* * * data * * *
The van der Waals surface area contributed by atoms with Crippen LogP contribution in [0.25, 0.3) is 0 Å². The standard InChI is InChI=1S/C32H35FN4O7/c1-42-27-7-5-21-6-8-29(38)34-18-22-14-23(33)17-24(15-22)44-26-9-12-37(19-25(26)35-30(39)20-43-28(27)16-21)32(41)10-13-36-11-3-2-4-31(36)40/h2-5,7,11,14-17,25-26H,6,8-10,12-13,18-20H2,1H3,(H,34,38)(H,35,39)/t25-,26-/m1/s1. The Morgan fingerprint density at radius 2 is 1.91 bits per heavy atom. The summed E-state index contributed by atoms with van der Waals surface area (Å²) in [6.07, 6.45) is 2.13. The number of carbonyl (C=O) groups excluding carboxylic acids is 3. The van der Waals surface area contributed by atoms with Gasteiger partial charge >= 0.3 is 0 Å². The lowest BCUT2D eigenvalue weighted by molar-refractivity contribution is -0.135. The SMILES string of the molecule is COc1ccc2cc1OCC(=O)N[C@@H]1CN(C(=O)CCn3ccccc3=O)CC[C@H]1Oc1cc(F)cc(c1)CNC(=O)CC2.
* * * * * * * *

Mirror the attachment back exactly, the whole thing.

The van der Waals surface area contributed by atoms with Crippen LogP contribution in [0.25, 0.3) is 0 Å². The standard InChI is InChI=1S/C32H35FN4O7/c1-42-27-7-5-21-6-8-29(38)34-18-22-14-23(33)17-24(15-22)44-26-9-12-37(19-25(26)35-30(39)20-43-28(27)16-21)32(41)10-13-36-11-3-2-4-31(36)40/h2-5,7,11,14-17,25-26H,6,8-10,12-13,18-20H2,1H3,(H,34,38)(H,35,39)/t25-,26-/m1/s1. The Morgan fingerprint density at radius 2 is 1.91 bits per heavy atom. The summed E-state index contributed by atoms with van der Waals surface area (Å²) in [6.07, 6.45) is 2.13. The number of carbonyl (C=O) groups excluding carboxylic acids is 3. The van der Waals surface area contributed by atoms with Gasteiger partial charge >= 0.3 is 0 Å². The lowest BCUT2D eigenvalue weighted by molar-refractivity contribution is -0.135. The SMILES string of the molecule is COc1ccc2cc1OCC(=O)N[C@@H]1CN(C(=O)CCn3ccccc3=O)CC[C@H]1Oc1cc(F)cc(c1)CNC(=O)CC2.